The square root of minus 1

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How are you with the concept of the square root of minus 1 and imaginary numbers?
 I understand it 60% [ 27 ] Bit confusing but I sort of get it 29% [ 13 ] This makes no sense 11% [ 5 ] Imaginary numbers; are you serious??? 0% [ 0 ]

Blindspot149
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06 Mar 2010, 4:26 am

There is a branch of mathematics that requires the use of imaginary numbers namely;

The square root of -1, (otherwise known as 'i' or 'j', when I studied it)

Any number squared, including negative numbers, results in a positive number, so -1 has no real number square root.

Of course, as soon as 'i' is squared, it becomes -1 and moves back into real number mathematics.

How are you with the imaginary number concept?

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Kajjie
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06 Mar 2010, 6:20 am

I didn't understand this very well when I learnt it. I don't understand the point of imaginary numbers.

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jc6chan
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06 Mar 2010, 9:02 am

Its not hard for me. All you had to know is i=sqrt(-1) and build on the concepts from there.

Ambivalence
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06 Mar 2010, 9:37 am

I understand it, but I do not believe it is founded in reality. It's a useful trick, that's all.

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MyFutureSelfnMe
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06 Mar 2010, 10:14 am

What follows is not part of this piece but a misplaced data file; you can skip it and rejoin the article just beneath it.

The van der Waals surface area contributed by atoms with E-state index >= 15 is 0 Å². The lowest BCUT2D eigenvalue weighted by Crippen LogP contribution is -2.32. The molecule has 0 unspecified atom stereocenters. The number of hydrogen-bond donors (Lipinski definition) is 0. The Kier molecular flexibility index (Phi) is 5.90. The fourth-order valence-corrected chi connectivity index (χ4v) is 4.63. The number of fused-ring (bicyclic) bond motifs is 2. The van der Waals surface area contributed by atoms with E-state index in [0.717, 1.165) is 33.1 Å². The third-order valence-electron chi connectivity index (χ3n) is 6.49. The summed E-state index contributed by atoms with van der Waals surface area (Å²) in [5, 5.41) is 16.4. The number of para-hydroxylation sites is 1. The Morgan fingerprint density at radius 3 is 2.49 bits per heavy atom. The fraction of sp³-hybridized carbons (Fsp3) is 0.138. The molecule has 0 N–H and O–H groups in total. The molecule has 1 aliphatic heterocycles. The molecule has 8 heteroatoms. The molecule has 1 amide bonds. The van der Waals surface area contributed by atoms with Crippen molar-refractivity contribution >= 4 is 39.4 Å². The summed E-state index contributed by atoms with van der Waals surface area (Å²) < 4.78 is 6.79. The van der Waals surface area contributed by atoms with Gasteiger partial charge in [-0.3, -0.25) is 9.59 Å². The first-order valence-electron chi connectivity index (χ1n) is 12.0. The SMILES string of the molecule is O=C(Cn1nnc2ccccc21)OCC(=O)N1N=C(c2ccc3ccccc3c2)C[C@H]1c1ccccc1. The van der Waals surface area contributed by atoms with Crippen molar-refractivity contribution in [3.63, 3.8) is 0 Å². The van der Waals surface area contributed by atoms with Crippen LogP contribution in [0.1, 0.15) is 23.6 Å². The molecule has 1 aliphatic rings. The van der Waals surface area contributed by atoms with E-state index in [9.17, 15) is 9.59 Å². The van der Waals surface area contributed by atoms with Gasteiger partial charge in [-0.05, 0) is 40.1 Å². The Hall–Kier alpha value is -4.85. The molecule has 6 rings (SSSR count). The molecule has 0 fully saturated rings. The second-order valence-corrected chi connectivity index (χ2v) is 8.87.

Taken from somewhere else:

For example, in electrical engineering, when analyzing AC circuitry, the values for the electrical voltage (and current) are expressed as imaginary or complex numbers known as phasors. These are real voltages that can cause damage/harm to either humans or equipment even if their values contain no "real part". The study of AC (alternating current) entails introduction to electricity governed by trigonometric (i.e. oscillating) functions. From calculus, one knows that differentiating or integrating either "+/- sin(t)" or "+/- cos(t)" four times (with respect to "t," of course) results in the original function "+/- sin(t)" or "+/- cos(t)." From complex algebra, one knows that multiplying the imaginary unit quantity "i" by itself four times will result in the number 1 (identity). Thus, calculus can be represented by the algebraic properties of the imaginary unit quantity (this was exploited by Charles Proteus Steinmetz).

LostInBed
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06 Mar 2010, 1:10 pm

Error 2

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jawbrodt
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06 Mar 2010, 3:21 pm

It's sort of like infinity.....I can grasp it as much as it's able to be grasped, and sometimes drive myself crazy trying to understand it further.LOL

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Wedge
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06 Mar 2010, 3:55 pm

Differential equations are used to model process that behave differently depending on the properties of the complex root of the equation. The only thing I learnt at college about imaginary numbers!

Apple_in_my_Eye
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06 Mar 2010, 7:25 pm

It is a weird idea, and I wouldn't say I understand it deeply (I can do math, but I could never be a mathematician), but it sure is useful.